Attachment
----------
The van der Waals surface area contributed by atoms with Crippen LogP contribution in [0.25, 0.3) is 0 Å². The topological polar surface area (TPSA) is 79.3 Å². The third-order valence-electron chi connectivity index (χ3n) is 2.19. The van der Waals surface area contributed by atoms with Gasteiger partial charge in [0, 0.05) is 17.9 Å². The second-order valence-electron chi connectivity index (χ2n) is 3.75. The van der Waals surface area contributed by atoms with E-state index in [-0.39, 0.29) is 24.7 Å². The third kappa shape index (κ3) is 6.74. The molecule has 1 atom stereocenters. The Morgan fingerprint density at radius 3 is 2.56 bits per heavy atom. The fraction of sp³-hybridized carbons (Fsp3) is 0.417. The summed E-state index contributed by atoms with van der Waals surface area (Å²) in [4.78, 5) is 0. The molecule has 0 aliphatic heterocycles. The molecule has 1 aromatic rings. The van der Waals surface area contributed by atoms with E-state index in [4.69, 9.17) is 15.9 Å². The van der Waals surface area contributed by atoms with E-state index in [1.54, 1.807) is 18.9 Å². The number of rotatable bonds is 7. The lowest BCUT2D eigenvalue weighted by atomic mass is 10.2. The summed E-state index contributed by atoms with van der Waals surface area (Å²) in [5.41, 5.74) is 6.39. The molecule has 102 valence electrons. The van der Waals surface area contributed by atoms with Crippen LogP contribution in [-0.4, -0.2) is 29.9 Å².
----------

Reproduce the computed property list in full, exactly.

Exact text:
The van der Waals surface area contributed by atoms with Crippen LogP contribution in [0.25, 0.3) is 0 Å². The topological polar surface area (TPSA) is 79.3 Å². The third-order valence-electron chi connectivity index (χ3n) is 2.19. The van der Waals surface area contributed by atoms with Gasteiger partial charge in [0, 0.05) is 17.9 Å². The second-order valence-electron chi connectivity index (χ2n) is 3.75. The van der Waals surface area contributed by atoms with E-state index in [-0.39, 0.29) is 24.7 Å². The third kappa shape index (κ3) is 6.74. The molecule has 1 atom stereocenters. The Morgan fingerprint density at radius 3 is 2.56 bits per heavy atom. The fraction of sp³-hybridized carbons (Fsp3) is 0.417. The summed E-state index contributed by atoms with van der Waals surface area (Å²) in [4.78, 5) is 0. The molecule has 0 aliphatic heterocycles. The molecule has 1 aromatic rings. The van der Waals surface area contributed by atoms with E-state index in [4.69, 9.17) is 15.9 Å². The van der Waals surface area contributed by atoms with E-state index in [1.54, 1.807) is 18.9 Å². The number of rotatable bonds is 7. The lowest BCUT2D eigenvalue weighted by atomic mass is 10.2. The summed E-state index contributed by atoms with van der Waals surface area (Å²) in [5.41, 5.74) is 6.39. The molecule has 102 valence electrons. The van der Waals surface area contributed by atoms with Crippen LogP contribution in [-0.4, -0.2) is 29.9 Å².